A Devil's Vaudeville: The Demonic in Dostoevsky's Major Fiction.
The subject of W. J. Leatherbarrow's latest contribution to Dostoevsky studies, the demonic in Dostoevsky's fiction, may seem like an obvious and oft-examined one, but Leatherbarrow has produced a fine, thorough volume that not only draws together and consolidates existing scholarship but also elaborates on and moves beyond it with some strong assertions of its own. Leatherbarrow is conscientious in his detailing of work already done in this area and at pains to acknowledge debts to other scholars whose thesis or theoretical framework he follows at times, but there is plenty that is new here to satisfy any Dostoevsky enthusiast. Leatherbarrow grounds his study on a basis of cultural history, examining the semiotic markers of demonism in Russian folk belief as well as Orthodoxy. He points to the significance of, for example, liminal spaces, laughter, and a variety of physical characteristics in the folk tradition; he contrasts the grandeur of the Western Romantic image of Satan with the petty mediocrity of the Russian folk demon. He also considers the demonic implications inherent in the act of creating a work of fiction--a falsehood--an important undertaking in any study of a writer as self-conscious as Dostoevsky.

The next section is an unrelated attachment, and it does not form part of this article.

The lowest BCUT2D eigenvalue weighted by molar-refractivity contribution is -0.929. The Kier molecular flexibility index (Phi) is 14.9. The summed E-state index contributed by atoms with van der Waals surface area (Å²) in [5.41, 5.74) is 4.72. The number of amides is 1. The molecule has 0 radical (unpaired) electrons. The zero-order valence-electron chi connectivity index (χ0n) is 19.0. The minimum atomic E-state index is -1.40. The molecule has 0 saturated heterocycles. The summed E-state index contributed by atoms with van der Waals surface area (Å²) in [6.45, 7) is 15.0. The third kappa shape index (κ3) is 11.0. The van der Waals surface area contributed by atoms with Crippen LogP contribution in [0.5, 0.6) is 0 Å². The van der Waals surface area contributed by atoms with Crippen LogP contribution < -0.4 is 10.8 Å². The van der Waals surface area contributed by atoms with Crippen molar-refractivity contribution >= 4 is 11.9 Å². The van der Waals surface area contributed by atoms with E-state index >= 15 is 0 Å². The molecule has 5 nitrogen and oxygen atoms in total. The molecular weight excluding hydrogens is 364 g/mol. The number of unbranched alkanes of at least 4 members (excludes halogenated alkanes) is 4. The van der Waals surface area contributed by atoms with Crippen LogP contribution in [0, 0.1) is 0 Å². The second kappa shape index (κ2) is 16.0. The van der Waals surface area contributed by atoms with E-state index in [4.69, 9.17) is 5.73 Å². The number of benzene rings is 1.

The first chapter draws together a number of Dostoevsky's shorter post-Siberian works, including The Gambler, Notes from Underground, The Meek Girl, and The Dream of a Ridiculous Man (but sadly, not Bobok; and later, A Raw Youth is also once again omitted from detailed study). Leatherbarrow links these works by the theme of 'the electricity of human thought', the ensnaring web of pride that arises from solitude and that draws men into such demonic behaviour as risk-taking and attempting to impose narratives on others. Here Leatherbarrow offers an original and very pleasing analysis of The Gambler's Mr Astley, highlighting the ambiguities and demonic associations surrounding this character more usually regarded favourably in the critical literature, and he posits him as a 'particular kind of devil' overseeing the evil of Roulettenburg (p. 47). Also of note in this chapter is the fact that Leatherbarrow's argument lends support to Edward Wasiolek's hitherto lone voice in proclaiming the Ridiculous Man's dream a blasphemy and his subsequent life one of self-interest (pp. 64-65). However, although Leatherbarrow is cautious in his endorsement of this view, signalling the generic ambiguities of the tale in its wider setting of The Diary of a Writer, he does not explore this in depth and thus fails to consider the importance of the Ridiculous Man's selfless act of tracking down the little girl he originally spurned.